By Jorge Casuso
June 30, 2009 -- Andy Agle, the City’s globetrotting director of Housing and Economic Development, likes to snap pictures during his trips to different parts of the world.
But when friends ask to see his photos, they don’t get the expected shots of majestic buildings like Notre Dame, the Vatican or Buckingham Palace.
Instead, they get pictures of sidewalks, pavement markers and signs.
“Most people come back and say, ‘Here’s me in front of some famous site,” Agle says. “I take pictures of small things I think make a community work and some that don’t work.”
|Andy Agle at a canal in Venice, Italy
Agle likes to apply his eye for the pedestrian detail to his job heading a City department that oversees all affordable housing investments and administers the Earthquake Redevelopment District (established after the 1994 Northridge earthquake) that will generate $283 million to bankroll the Civic Center development and the proposed light rail station Downtown.
In addition, Agle’s department manages the City’s leases (including the kiosks on the Third Street Promenade and the Pier), runs the Farmer’s Markets and serves as a liaison to the business improvement districts, including the Bayside.
“It’s exciting to make a community the best it can be,” says Agle, who was the City’s assistant planning director before being tapped for his current post in January 2007.
“There are so many factors that go into not only making a community successful but unsuccessful. It’s so inter-related, it’s only those communities that can balance those needs that know how to thrive.”
Agle, who rides his bike to work and likes to walk, thinks Santa Monica has found the right balance between a city that caters to the needs of its residents and one that offers enough added bonuses to lure visitors.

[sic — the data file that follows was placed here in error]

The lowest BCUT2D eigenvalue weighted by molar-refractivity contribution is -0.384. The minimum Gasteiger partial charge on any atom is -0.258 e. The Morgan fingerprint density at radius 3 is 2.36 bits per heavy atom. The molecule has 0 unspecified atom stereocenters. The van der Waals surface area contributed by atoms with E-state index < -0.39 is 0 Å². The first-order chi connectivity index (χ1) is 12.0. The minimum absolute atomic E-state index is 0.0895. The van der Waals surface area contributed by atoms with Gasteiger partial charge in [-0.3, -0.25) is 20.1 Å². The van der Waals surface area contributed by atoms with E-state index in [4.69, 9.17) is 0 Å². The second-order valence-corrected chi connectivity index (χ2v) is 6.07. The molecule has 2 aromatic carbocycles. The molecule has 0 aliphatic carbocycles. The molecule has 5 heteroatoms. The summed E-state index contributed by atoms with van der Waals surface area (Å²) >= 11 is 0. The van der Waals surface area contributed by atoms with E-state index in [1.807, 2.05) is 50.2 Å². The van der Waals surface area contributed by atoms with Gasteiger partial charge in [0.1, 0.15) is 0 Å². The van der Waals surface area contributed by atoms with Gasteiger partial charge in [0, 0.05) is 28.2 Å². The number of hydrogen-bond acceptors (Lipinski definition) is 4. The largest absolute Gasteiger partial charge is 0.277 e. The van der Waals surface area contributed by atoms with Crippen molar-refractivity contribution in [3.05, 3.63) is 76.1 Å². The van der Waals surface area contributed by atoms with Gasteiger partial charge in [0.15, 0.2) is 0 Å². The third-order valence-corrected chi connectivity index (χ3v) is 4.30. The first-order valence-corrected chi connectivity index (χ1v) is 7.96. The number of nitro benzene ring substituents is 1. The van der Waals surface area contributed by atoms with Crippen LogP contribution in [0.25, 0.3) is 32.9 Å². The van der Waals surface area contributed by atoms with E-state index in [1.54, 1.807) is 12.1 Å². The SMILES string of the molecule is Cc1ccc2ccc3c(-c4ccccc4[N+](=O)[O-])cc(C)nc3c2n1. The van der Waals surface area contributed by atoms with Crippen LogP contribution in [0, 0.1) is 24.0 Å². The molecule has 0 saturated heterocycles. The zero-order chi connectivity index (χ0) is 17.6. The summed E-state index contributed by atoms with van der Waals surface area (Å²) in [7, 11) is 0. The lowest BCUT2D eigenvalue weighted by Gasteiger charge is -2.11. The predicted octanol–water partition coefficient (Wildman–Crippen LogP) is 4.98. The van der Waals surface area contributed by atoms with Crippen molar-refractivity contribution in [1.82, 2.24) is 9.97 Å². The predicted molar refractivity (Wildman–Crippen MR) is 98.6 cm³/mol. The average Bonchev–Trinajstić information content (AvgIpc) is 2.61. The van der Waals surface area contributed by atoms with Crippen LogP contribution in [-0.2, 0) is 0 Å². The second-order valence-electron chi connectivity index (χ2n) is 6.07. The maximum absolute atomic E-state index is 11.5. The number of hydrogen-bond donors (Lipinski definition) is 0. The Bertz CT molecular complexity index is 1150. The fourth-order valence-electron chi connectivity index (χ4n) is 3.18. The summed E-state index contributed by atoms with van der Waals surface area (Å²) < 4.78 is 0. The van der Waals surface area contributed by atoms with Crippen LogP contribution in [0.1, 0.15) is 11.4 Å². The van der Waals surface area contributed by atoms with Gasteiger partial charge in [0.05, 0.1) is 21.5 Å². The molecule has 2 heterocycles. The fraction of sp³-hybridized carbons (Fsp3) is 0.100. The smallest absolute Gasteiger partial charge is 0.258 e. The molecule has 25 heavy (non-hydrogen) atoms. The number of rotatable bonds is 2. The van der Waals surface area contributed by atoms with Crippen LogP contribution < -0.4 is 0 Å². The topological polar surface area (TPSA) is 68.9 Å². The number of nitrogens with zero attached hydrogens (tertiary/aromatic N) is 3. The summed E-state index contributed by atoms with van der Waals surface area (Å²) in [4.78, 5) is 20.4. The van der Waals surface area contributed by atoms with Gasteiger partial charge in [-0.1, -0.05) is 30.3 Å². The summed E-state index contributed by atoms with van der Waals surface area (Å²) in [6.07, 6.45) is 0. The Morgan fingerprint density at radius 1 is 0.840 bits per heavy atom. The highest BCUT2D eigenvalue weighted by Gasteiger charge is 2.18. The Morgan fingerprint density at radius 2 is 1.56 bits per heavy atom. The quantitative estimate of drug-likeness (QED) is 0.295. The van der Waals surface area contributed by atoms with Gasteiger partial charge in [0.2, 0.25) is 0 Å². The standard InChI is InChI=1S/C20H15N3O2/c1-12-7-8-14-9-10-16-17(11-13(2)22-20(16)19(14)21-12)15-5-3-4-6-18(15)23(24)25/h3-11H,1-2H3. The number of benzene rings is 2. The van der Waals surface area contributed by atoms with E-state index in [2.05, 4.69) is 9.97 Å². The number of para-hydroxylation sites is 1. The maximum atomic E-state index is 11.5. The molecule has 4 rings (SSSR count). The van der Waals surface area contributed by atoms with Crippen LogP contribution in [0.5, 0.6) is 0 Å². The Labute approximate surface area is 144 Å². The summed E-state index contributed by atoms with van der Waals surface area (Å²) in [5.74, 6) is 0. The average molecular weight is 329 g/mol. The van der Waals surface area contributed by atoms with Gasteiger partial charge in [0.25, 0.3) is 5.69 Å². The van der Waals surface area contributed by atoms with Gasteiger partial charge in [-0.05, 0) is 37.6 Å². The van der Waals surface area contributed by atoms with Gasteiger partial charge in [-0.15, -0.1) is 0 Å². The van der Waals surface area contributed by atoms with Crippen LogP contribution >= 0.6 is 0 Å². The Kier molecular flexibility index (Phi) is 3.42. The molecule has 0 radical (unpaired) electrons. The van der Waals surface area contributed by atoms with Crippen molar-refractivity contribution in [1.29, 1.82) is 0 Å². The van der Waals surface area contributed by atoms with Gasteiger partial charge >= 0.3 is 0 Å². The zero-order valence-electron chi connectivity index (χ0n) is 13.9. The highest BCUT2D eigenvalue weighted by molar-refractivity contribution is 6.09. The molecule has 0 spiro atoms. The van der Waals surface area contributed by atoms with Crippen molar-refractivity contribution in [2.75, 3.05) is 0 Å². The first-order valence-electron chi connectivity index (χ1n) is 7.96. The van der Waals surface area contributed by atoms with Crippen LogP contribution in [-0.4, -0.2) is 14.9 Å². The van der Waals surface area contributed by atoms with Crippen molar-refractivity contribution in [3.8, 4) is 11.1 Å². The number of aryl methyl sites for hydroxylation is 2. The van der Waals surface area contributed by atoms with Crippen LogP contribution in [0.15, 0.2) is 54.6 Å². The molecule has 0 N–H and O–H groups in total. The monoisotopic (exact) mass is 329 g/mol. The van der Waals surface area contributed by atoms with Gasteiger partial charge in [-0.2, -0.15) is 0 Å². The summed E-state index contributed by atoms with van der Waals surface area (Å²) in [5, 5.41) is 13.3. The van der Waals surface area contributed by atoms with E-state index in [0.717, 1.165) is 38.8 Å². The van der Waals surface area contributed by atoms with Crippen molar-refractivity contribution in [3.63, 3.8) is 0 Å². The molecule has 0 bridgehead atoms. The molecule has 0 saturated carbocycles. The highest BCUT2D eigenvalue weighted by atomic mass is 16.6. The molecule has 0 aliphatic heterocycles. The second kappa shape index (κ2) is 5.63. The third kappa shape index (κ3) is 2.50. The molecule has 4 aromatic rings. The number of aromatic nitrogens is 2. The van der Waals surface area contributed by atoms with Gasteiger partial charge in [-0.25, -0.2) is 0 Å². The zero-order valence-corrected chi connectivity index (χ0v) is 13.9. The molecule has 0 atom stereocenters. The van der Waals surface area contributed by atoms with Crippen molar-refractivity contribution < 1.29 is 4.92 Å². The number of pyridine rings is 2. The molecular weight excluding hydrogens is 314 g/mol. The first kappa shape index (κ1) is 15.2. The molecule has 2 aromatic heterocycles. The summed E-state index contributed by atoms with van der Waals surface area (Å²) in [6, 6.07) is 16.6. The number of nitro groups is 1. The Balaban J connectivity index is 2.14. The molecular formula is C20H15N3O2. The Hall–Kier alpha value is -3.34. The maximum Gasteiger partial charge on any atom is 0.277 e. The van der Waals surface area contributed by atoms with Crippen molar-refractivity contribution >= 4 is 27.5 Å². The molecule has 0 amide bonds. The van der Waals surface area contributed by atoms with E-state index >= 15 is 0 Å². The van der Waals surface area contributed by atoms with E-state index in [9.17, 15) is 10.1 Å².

“I’ve visited so many places, and I think this is one of the greatest places to be,” Agle says. “There’s a reason people come from all over the world to Santa Monica, and we have it every day.”
What Agle has learned, as a City planner in both Santa Monica and Anaheim, is that a great place isn’t created haphazardly, nor can it be so overly planned it loses that sense of vibrancy that draws people to a public space. A leading example of a thriving place, Agle says, is the Promenade.
“This came out of the public process,” he says. “Not only communities, but private developers have tried to replicate it, trying to do what remains at the cutting edge. What’s really organic about the Promenade is you have all these different performers and theaters and a mix of retail and restaurants, walking, public transit.”
But the Promenade faces some key challenges as competing venues pop up across the LA area. Its movie theaters – once the drawing card for the outdoor attraction – need to be replaced with new state-of-the-art theaters if the Promenade is to continue to thrive.
“Movie theater attendance has dropped,” Agle says. “The spaces are too small. Stadium seating requires a larger [space] volume. To keep the area vibrant, you have to keep the movie theaters competitive.”
Agle hopes to present the council with proposals for a new theater that would go in the space of Parking Structure 3, which is slated to be torn down and replaced with a larger structure.
He also is working on a plan to add 1,700 new parking spaces Downtown over the next decade. “Increasing parking continues to make sense,” Agle says. “We need to make sure that we have enough parking. The City will need to continue to review the parking needs.”
When the proposed Expo light rail line rolls into the Downtown, which could happen by 2015, “it could change the parking demand,” he says.
Born in Honolulu, Agle spent his early years in rural Northern California and Utah before his family moved to Southern California when he was ten.
Agle still recalls “going to Pasadena and the excitement of Old Pasadena,” a memory that stirred a love for vibrant urban centers like New York and San Francisco.
This fascination with what made these places tick led Agle to study, first economics – “the underpinning of so much history is economics and what drove so many decisions” – then public policy and regional planning.
For most of the 1990s, he worked for the City of Anaheim in the City Manager’s office and in community development, before landing a job with the City of Santa Monica in 1998.
Agle’s fascination with places has taken him across the planet – from lonesome stretches of uninterrupted natural beauty in New Zealand – “you could go 15 to 20 minutes without seeing a car during peak season” – to a village in Tibet where “the devotion is overwhelming.”
So what are his favorite destinations?
“Usually, my favorite places are the places I’ve been and the place I’m going.”